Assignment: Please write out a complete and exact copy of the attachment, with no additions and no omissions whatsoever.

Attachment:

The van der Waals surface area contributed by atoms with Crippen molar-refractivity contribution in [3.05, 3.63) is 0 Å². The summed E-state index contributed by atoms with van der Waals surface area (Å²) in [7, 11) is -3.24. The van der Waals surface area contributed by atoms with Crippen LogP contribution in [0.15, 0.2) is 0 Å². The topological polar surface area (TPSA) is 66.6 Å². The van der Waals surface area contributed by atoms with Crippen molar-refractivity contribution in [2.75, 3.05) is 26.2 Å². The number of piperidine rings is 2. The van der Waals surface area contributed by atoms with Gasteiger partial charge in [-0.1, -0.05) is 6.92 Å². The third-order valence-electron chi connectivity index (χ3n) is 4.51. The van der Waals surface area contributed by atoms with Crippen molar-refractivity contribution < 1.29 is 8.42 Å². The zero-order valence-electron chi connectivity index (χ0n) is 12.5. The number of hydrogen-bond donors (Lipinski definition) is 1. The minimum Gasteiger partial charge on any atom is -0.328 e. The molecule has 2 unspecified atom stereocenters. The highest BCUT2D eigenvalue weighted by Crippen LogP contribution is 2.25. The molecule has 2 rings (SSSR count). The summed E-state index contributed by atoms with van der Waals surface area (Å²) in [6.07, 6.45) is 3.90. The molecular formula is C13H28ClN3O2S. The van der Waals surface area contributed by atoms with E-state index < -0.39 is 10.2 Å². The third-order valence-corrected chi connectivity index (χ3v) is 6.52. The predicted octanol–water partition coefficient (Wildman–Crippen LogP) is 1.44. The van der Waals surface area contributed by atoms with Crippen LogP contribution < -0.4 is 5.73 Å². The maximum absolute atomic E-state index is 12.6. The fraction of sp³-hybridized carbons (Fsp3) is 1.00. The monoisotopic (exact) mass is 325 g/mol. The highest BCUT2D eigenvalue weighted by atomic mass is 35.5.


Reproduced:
The van der Waals surface area contributed by atoms with Crippen molar-refractivity contribution in [3.05, 3.63) is 0 Å². The summed E-state index contributed by atoms with van der Waals surface area (Å²) in [7, 11) is -3.24. The van der Waals surface area contributed by atoms with Crippen LogP contribution in [0.15, 0.2) is 0 Å². The topological polar surface area (TPSA) is 66.6 Å². The van der Waals surface area contributed by atoms with Crippen molar-refractivity contribution in [2.75, 3.05) is 26.2 Å². The number of piperidine rings is 2. The van der Waals surface area contributed by atoms with Gasteiger partial charge in [-0.1, -0.05) is 6.92 Å². The third-order valence-electron chi connectivity index (χ3n) is 4.51. The van der Waals surface area contributed by atoms with Crippen molar-refractivity contribution < 1.29 is 8.42 Å². The zero-order valence-electron chi connectivity index (χ0n) is 12.5. The number of hydrogen-bond donors (Lipinski definition) is 1. The minimum Gasteiger partial charge on any atom is -0.328 e. The molecule has 2 unspecified atom stereocenters. The highest BCUT2D eigenvalue weighted by Crippen LogP contribution is 2.25. The molecule has 2 rings (SSSR count). The summed E-state index contributed by atoms with van der Waals surface area (Å²) in [6.07, 6.45) is 3.90. The molecular formula is C13H28ClN3O2S. The van der Waals surface area contributed by atoms with E-state index < -0.39 is 10.2 Å². The third-order valence-corrected chi connectivity index (χ3v) is 6.52. The predicted octanol–water partition coefficient (Wildman–Crippen LogP) is 1.44. The van der Waals surface area contributed by atoms with Crippen LogP contribution < -0.4 is 5.73 Å². The maximum absolute atomic E-state index is 12.6. The fraction of sp³-hybridized carbons (Fsp3) is 1.00. The monoisotopic (exact) mass is 325 g/mol. The highest BCUT2D eigenvalue weighted by atomic mass is 35.5.